The protests for me aren't just about declaring that black lives matter. They are an intervention for the people who are taking the lives of their fellow man. My favorite part of being apart of this protest community is that there are unlimited opportunities to grow. We are frequently teaching each other, showing empathy for one another, helping each other, advising each other and encouraging each other- and it’s beautiful. I love it so much. As a woman, sometimes dealing with sexism is an issue; but there are some men that want to learn and grow, so they listen when black women share our gender unique experiences. There's a support system that didn’t exist prior to August 9th.
Who or what in your life inspires you to be a leader?
To be honest, I never really aspired to be a leader. Much like, I never aspired to be a community activist. It’s something that just happened. In fact, I’ve always noticed that the word “leader” is thrown at me simply when I express my views on something. It’s a word thrown at me when I’m simply being myself and exposing my heart. If anything, I could say that it is my faith that influences this because it keeps my heart grounded so that everything that flows from it (my words, my actions, my feelings, etc.) comes off as “leadership”.
What advice would you give to young girls wanting to step up into leadership roles, but are afraid to?
The advice I would give to young girls is, that they know and accept who they are first. We live in a time where imitation of others is more valued than authentic identity. Trying to step into a role of leadership that doesn’t match your natural passions and gifts will cause difficulty. I believe the acceptance of identity is important because it will propel the confidence that it takes to be a leader. I’ve spent my life focusing on what’s in my heart, and doing the work that brings me fulfillment. Again, it wasn’t something I was seeking; it’s something that happened when I was simply myself.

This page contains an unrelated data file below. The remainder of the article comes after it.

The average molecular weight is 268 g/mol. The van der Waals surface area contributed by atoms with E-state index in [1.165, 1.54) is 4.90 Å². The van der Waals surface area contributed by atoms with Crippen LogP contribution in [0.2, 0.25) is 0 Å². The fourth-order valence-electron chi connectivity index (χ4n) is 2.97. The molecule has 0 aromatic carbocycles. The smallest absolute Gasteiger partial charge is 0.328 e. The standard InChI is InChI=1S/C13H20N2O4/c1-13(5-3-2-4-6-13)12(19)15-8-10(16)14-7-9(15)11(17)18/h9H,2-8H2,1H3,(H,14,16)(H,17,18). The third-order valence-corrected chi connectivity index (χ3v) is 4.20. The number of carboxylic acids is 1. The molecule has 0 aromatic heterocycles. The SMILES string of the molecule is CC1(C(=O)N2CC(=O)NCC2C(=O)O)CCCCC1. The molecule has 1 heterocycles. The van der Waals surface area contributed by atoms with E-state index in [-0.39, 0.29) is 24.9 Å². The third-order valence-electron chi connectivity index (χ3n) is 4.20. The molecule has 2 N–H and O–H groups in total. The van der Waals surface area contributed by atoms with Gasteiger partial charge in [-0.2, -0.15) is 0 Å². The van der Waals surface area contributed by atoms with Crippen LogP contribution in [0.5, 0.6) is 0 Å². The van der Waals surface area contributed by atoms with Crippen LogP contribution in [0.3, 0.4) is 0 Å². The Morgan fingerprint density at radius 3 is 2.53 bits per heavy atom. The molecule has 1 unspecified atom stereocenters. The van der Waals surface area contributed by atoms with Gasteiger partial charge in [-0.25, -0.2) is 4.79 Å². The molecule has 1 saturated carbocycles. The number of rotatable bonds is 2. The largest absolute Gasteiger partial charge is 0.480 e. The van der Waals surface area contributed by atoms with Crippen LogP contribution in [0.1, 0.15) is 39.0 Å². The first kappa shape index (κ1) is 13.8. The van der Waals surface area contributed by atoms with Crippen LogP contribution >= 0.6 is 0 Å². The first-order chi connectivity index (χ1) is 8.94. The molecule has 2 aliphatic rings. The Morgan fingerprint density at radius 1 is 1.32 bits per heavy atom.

I also think it’s important to value all roles. Some women will grow to be politicians, others will be nurses, others will be teacher, others will be social workers, others will be stay-at-home moms, and others will be CEOs. And guess what? ALL of them would qualify as a leader. Everybody has a role, and all of them will lead us to progress. Don’t place higher value on one role just because it pays more money or offers more visibility. They’re all valuable.
Why do you think black women should consider themselves as queens?
Well, I’m not one to tell a woman what she should and should not call herself. Black women are developing businesses, obtaining degrees, and simply SLAYING despite everything designed to keep them from doing so. To maintain such character and to continue to hold authority of your identity is royal. In the words of Maya Angelou, “still WE rise”.